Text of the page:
If readers look further than the cover of some of these supposed “chick-lit” offerings, they might be quite displeased to find a portion of these books full of three-dimensional characters with life-altering issues that have nothing to do with whether Saks is having a sale of epic proportions or if the millionaire they met at the charity function to save the quickly disappearing rent-controlled apartment might call.
I speak from experience as an author who has been deeply affected by this not-so-new trend of categorizing book. I am an author of two modern fiction novels—yes, I call them modern fiction, and refuse to call them anything else—both published by Simon and Schuster, and since the release of Love Is the Drug in 2004 and This Is Not a Love Song in 2006, I have been fighting to stay out of the death trap of any classification, whether it be chick-lit, feminist, or any other. To grab on to a trend is to date oneself, and to date oneself is to glimpse and possibly even cause one’s own early expiration.
Sadly, my books have often been thrown into the heap of “chick-lit” just like the rest of them. And it’s frustrated me continually. But I also know my work, and I know enough about myself to be certain that the readers I have affected, whom I receive touching letters from on a weekly basis, do not feel that what I stand for or what I write is pat or pointless or shallow. And if it were, I wouldn’t be the first writer to succeed with the formula. That, Maureen, has been going on far longer than the last ten years.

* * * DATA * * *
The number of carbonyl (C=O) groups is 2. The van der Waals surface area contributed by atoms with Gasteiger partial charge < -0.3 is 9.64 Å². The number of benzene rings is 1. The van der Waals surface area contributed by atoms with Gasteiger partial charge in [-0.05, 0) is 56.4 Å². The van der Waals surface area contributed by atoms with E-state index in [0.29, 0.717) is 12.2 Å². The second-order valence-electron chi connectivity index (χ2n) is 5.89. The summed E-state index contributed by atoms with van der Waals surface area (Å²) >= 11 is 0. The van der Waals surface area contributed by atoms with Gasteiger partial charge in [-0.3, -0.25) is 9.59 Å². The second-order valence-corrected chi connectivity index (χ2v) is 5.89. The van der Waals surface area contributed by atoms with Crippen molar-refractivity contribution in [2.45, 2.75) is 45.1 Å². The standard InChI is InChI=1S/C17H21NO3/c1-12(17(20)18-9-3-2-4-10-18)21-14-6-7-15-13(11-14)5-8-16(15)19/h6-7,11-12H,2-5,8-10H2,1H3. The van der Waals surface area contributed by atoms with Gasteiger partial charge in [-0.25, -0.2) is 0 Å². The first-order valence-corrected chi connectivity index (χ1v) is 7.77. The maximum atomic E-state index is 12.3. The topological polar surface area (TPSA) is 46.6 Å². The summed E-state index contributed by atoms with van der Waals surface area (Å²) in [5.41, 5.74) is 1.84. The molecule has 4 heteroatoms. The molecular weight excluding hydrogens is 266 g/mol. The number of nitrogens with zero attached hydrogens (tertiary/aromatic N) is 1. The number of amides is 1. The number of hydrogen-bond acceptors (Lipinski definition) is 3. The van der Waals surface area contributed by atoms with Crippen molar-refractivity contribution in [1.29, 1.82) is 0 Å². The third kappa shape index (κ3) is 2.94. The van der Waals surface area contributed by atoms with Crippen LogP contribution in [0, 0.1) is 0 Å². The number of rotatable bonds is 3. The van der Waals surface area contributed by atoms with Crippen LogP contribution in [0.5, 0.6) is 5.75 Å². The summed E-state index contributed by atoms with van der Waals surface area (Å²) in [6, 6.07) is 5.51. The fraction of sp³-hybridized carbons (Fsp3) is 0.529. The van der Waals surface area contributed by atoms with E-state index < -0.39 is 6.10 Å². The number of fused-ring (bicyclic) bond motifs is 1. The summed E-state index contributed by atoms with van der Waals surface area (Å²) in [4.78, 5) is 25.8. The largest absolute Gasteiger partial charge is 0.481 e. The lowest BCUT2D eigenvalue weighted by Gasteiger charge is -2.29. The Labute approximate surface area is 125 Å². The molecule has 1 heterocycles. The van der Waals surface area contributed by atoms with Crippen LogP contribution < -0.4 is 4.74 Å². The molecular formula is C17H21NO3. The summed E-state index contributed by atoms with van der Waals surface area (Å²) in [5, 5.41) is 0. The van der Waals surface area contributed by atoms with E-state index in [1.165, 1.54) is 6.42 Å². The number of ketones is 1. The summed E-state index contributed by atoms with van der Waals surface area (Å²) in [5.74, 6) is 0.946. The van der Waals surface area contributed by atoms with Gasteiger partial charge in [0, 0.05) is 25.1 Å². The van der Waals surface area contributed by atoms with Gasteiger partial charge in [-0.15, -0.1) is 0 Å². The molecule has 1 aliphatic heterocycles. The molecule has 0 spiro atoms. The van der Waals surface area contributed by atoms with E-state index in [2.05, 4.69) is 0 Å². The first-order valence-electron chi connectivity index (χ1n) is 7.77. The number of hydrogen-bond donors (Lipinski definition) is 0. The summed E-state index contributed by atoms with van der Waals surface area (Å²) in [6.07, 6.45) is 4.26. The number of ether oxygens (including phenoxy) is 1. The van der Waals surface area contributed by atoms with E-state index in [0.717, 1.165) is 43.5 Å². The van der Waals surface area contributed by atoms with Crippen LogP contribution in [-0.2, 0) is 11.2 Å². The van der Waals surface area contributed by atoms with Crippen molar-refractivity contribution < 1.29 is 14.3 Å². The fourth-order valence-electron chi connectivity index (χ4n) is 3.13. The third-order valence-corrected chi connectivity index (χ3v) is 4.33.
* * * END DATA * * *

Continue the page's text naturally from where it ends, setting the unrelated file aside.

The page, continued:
Ms. Dowd, are you really trying to propose that you only read—that the only worthy fiction to enjoy nowadays is written by men who, by now, are dead, and when they were alive, would have put you in your place in the kitchen, shaking their martinis? Hmm. Now that makes me far more uneasy than any group of pink, fluffy books ever could.
11 February 2007 | guest authors |